While there are plenty of exciting points of interest awaiting city-dwelling grey nomads as they venture into Australia’s historic country areas, one that is rarely discussed is the sheer width of many rural roads.
Compared to the cramped confines of the metropolitan streets of Sydney, Melbourne, Peth, Adelaide or Brisbane, many country towns have simply gigantic roads.
Even taking into account the fact that there is more space to play with in rural areas, the cavernous dimensions of some streets still appear excessively extravagant.
But have you ever asked yourself ‘why’?
The ABC recently carried out an investigation into this very thing and the broadcaster concluded there were several possible reasons. These include:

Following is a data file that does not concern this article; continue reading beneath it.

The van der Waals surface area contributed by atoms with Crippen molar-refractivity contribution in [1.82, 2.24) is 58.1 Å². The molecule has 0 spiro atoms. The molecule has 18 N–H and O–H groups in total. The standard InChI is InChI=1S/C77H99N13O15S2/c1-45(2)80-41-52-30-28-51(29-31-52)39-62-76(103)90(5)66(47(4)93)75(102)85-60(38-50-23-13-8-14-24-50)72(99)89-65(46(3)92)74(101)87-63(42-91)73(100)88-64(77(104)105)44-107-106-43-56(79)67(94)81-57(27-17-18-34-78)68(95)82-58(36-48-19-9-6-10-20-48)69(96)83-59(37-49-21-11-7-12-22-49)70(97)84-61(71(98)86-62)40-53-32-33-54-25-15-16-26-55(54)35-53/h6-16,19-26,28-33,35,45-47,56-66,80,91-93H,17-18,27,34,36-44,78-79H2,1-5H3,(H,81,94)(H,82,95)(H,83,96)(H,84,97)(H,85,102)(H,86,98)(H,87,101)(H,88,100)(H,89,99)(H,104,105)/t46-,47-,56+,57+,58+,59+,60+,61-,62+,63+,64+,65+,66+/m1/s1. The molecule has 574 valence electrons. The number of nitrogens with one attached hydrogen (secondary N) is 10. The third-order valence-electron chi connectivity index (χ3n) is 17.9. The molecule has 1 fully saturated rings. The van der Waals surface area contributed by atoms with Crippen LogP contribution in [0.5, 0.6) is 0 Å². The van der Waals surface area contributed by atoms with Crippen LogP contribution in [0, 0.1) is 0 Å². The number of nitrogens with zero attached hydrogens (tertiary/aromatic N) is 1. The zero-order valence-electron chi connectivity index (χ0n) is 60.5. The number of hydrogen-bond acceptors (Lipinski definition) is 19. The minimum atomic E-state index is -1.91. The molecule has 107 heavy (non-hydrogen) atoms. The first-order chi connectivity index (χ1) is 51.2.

For grey nomads eager to add the town with the widest street in Australia to the Big Lap ‘to-do list’, the New South Wales town of Trundle is the unofficial wearer of the crown.
“It is 66 yards — or three chains in the old measure — which is the same width as a stock route,” Danielle Ward, licensee of the community’s only pub, told the ABC. “Trundle was a spot where bullock teams used to stop over and that’s why they say it’s so wide you can turn a bullock team around in the main street … you can turn a road train for that matter.”